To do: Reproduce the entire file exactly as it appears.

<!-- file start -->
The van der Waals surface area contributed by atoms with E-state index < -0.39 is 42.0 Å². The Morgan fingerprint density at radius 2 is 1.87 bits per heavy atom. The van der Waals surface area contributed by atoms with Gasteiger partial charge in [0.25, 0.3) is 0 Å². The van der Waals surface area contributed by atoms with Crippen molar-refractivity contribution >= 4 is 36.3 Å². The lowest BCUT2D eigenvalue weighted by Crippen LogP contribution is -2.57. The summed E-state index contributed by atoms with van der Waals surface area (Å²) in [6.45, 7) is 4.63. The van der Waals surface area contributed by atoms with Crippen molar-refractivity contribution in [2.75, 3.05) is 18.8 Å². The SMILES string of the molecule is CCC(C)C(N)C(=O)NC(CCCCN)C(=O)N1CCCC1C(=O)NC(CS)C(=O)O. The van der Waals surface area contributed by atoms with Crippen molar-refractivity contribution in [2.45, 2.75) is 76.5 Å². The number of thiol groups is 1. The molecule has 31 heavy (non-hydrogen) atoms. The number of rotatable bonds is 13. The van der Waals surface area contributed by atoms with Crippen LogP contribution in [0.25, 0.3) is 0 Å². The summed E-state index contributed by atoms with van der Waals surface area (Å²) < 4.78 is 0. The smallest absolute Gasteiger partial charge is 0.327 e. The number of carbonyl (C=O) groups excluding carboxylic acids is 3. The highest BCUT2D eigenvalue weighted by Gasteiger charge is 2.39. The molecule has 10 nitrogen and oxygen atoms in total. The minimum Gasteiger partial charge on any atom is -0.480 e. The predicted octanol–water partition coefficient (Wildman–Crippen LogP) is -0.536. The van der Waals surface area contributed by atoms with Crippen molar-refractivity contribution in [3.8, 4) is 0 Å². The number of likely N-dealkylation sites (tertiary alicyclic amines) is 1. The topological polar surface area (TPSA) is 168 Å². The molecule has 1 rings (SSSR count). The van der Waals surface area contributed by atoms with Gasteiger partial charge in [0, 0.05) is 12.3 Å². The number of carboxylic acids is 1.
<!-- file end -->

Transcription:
The van der Waals surface area contributed by atoms with E-state index < -0.39 is 42.0 Å². The Morgan fingerprint density at radius 2 is 1.87 bits per heavy atom. The van der Waals surface area contributed by atoms with Gasteiger partial charge in [0.25, 0.3) is 0 Å². The van der Waals surface area contributed by atoms with Crippen molar-refractivity contribution >= 4 is 36.3 Å². The lowest BCUT2D eigenvalue weighted by Crippen LogP contribution is -2.57. The summed E-state index contributed by atoms with van der Waals surface area (Å²) in [6.45, 7) is 4.63. The van der Waals surface area contributed by atoms with Crippen molar-refractivity contribution in [2.75, 3.05) is 18.8 Å². The SMILES string of the molecule is CCC(C)C(N)C(=O)NC(CCCCN)C(=O)N1CCCC1C(=O)NC(CS)C(=O)O. The van der Waals surface area contributed by atoms with Crippen molar-refractivity contribution in [2.45, 2.75) is 76.5 Å². The number of thiol groups is 1. The molecule has 31 heavy (non-hydrogen) atoms. The number of rotatable bonds is 13. The van der Waals surface area contributed by atoms with Crippen LogP contribution in [0.25, 0.3) is 0 Å². The summed E-state index contributed by atoms with van der Waals surface area (Å²) < 4.78 is 0. The smallest absolute Gasteiger partial charge is 0.327 e. The number of carbonyl (C=O) groups excluding carboxylic acids is 3. The highest BCUT2D eigenvalue weighted by Gasteiger charge is 2.39. The molecule has 10 nitrogen and oxygen atoms in total. The minimum Gasteiger partial charge on any atom is -0.480 e. The predicted octanol–water partition coefficient (Wildman–Crippen LogP) is -0.536. The van der Waals surface area contributed by atoms with Crippen molar-refractivity contribution in [3.8, 4) is 0 Å². The number of likely N-dealkylation sites (tertiary alicyclic amines) is 1. The topological polar surface area (TPSA) is 168 Å². The molecule has 1 rings (SSSR count). The van der Waals surface area contributed by atoms with Gasteiger partial charge in [0, 0.05) is 12.3 Å². The number of carboxylic acids is 1.